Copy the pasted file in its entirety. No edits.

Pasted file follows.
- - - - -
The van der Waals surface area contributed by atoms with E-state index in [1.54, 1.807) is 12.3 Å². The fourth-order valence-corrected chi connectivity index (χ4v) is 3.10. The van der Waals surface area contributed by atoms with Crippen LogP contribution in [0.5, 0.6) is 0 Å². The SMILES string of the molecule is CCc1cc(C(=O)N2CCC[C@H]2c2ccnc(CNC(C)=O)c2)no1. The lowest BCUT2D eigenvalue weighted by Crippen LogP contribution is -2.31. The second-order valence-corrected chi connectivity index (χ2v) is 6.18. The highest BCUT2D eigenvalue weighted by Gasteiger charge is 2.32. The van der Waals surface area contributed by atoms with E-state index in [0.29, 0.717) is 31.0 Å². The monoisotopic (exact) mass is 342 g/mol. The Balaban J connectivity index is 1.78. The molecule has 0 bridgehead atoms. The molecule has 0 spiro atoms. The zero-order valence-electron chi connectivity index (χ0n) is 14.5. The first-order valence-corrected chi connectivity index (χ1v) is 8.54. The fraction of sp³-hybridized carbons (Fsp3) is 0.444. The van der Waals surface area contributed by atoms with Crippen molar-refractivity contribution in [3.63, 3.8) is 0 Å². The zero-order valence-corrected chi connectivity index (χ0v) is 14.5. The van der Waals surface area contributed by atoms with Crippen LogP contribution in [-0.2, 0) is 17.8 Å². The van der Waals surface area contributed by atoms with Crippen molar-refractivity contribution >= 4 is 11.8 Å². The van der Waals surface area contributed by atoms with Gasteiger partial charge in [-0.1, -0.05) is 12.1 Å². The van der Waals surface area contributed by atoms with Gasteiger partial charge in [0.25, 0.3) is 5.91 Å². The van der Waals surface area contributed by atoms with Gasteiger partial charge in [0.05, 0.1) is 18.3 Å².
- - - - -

The van der Waals surface area contributed by atoms with E-state index in [1.54, 1.807) is 12.3 Å². The fourth-order valence-corrected chi connectivity index (χ4v) is 3.10. The van der Waals surface area contributed by atoms with Crippen LogP contribution in [0.5, 0.6) is 0 Å². The SMILES string of the molecule is CCc1cc(C(=O)N2CCC[C@H]2c2ccnc(CNC(C)=O)c2)no1. The lowest BCUT2D eigenvalue weighted by Crippen LogP contribution is -2.31. The second-order valence-corrected chi connectivity index (χ2v) is 6.18. The highest BCUT2D eigenvalue weighted by Gasteiger charge is 2.32. The van der Waals surface area contributed by atoms with E-state index in [0.29, 0.717) is 31.0 Å². The monoisotopic (exact) mass is 342 g/mol. The Balaban J connectivity index is 1.78. The molecule has 0 bridgehead atoms. The molecule has 0 spiro atoms. The zero-order valence-electron chi connectivity index (χ0n) is 14.5. The first-order valence-corrected chi connectivity index (χ1v) is 8.54. The fraction of sp³-hybridized carbons (Fsp3) is 0.444. The van der Waals surface area contributed by atoms with Crippen molar-refractivity contribution in [3.63, 3.8) is 0 Å². The zero-order valence-corrected chi connectivity index (χ0v) is 14.5. The van der Waals surface area contributed by atoms with Crippen LogP contribution in [-0.2, 0) is 17.8 Å². The van der Waals surface area contributed by atoms with Crippen molar-refractivity contribution >= 4 is 11.8 Å². The van der Waals surface area contributed by atoms with Gasteiger partial charge in [-0.1, -0.05) is 12.1 Å². The van der Waals surface area contributed by atoms with Gasteiger partial charge in [0.25, 0.3) is 5.91 Å². The van der Waals surface area contributed by atoms with Gasteiger partial charge in [0.05, 0.1) is 18.3 Å².